Past the point of no return?

Thu, Dec 11, 2008


EETimes online recently reported the recent release of a ‘congressionally mandated report, which was compiled by the Commerce Department’s Technology Administration . . . contains stark predictions about the future of U.S. chip design as many more U.S. engineering jobs emigrate to low-cost locations like India’. I have personally been part of that trend. I participated in recruiting and hiring non-US high tech engineers in the early 1990’s, and more recently I’ve trained Indians in Bangalore to do the kind of work I do, handing off increasing amounts of my own job to them (with varying degrees of success).

Clearly, we live in a time of radical change, and it’s often challenging to understand our place and role in these changes. But when one examines mankind’s history, it’s clear that the idea of ‘global trade’ has been with us from almost as far back as written records take us.

Trade has always been a driver of global travel. And it’s always contributed to cultural change, for better and for worse. In fact, the ways in which cultures have been shaped by outside influences are so common and so pervasive, most of us don’t even realize that what we consider ‘local’ is actually from somewhere else.

In addition, compared to the worldwide scope of commerce, the existence of today’s nation-states is a relatively new phenomenon. For example, look at maps of Europe in the past 1000 years and you’ll see how dramatically the borders of countries have shifted. Examine maps of United States territorial growth from 1775-1920 and you’ll see the same kinds of stories. Borders have always shifted, and national identities have not always been set in stone.

To say, nowadays, that a country can be threatened by an external commercial trend like Indian outsourcing, strikes me as something of an oversimplification. It also ignores the evidence of history. Countries are fluid. They shift and change over the generations, adding territories, losing them, forging alliances with each other, and drifting apart over political and economic expediencies. According to the mapmakers of the world, it has always been so. Just because current changes don’t match our worldview, doesn’t mean they’re not useful. And it doesn’t mean they’re not going to happen.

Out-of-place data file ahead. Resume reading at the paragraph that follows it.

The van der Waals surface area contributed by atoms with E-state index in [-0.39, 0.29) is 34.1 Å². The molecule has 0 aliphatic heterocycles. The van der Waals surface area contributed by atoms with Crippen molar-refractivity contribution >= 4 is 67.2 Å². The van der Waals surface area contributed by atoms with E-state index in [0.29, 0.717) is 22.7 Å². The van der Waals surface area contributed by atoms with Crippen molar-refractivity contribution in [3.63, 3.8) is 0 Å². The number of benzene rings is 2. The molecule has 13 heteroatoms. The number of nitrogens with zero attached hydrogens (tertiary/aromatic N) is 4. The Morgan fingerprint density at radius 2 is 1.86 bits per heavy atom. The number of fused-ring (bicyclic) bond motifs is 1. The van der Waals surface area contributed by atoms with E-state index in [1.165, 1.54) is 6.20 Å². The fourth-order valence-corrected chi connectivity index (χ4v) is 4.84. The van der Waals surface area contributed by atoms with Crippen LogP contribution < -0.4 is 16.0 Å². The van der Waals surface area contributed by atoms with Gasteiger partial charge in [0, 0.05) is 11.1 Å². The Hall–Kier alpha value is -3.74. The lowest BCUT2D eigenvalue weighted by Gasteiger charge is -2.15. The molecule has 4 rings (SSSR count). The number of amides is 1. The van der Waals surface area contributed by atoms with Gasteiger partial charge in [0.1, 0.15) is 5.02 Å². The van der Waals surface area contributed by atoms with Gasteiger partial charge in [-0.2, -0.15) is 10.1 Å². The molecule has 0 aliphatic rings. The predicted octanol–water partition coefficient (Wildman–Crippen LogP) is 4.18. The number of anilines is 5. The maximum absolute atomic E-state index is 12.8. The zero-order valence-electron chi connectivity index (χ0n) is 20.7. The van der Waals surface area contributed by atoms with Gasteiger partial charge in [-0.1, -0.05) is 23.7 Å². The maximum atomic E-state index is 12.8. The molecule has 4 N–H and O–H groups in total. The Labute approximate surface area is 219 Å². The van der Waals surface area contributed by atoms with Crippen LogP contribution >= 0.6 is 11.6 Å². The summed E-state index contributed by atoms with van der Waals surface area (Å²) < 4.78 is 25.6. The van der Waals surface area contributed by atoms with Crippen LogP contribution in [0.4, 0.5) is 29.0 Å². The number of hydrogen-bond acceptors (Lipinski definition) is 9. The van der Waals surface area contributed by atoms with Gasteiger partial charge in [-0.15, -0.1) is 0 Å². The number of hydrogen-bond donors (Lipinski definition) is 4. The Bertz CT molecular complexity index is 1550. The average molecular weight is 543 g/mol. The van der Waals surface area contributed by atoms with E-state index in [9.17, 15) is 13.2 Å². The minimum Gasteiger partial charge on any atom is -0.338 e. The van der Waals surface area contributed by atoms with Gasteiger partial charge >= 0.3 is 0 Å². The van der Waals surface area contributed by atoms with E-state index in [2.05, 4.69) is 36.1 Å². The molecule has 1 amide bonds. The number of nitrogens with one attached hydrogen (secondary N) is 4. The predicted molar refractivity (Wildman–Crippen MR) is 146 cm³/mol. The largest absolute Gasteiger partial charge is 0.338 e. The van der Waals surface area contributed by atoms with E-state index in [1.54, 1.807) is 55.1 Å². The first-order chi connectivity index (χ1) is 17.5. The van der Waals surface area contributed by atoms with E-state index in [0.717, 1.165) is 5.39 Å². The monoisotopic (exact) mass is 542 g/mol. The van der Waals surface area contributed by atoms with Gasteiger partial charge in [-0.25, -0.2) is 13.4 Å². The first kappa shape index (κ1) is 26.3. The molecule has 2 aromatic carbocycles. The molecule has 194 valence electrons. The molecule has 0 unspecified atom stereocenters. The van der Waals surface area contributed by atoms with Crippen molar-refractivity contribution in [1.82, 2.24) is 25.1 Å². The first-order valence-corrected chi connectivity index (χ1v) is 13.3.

This being said, I imagine that the fallout from the recently released government report on outsourcing of high-tech jobs to India will include an element of protectionism. I fully expect a rash of demands (in Washington and in the ranks of high tech) that ‘patriotic’ companies reduce their quotas of India-produced work, and give preference to Americans when hiring. The case will be made that this needs to happen for the sake of our country’s continued prosperity and security. But I’m not convinced it will a) really happen, or b) succeed. The precedents of history are too heavily weighted towards commerce crossing borders, and the cost savings of moving operations to less expensive regions are all but irresistable to companies eager (or desperate) to widen their profit margins. If the content of a report is going to be used by protectionist champions to justify abandoning Indian outsourcing, I think they’re about 6,500 years too late.

Kay Stoner is a writer and technologist with 15 years experience in distributed technical development, as well as international hiring and training. She is presently finishing work on her book ‘Bring Me the Head of Opal Mehta’, a book-length essay on the socio-cultural impacts of offshore outsourcing.

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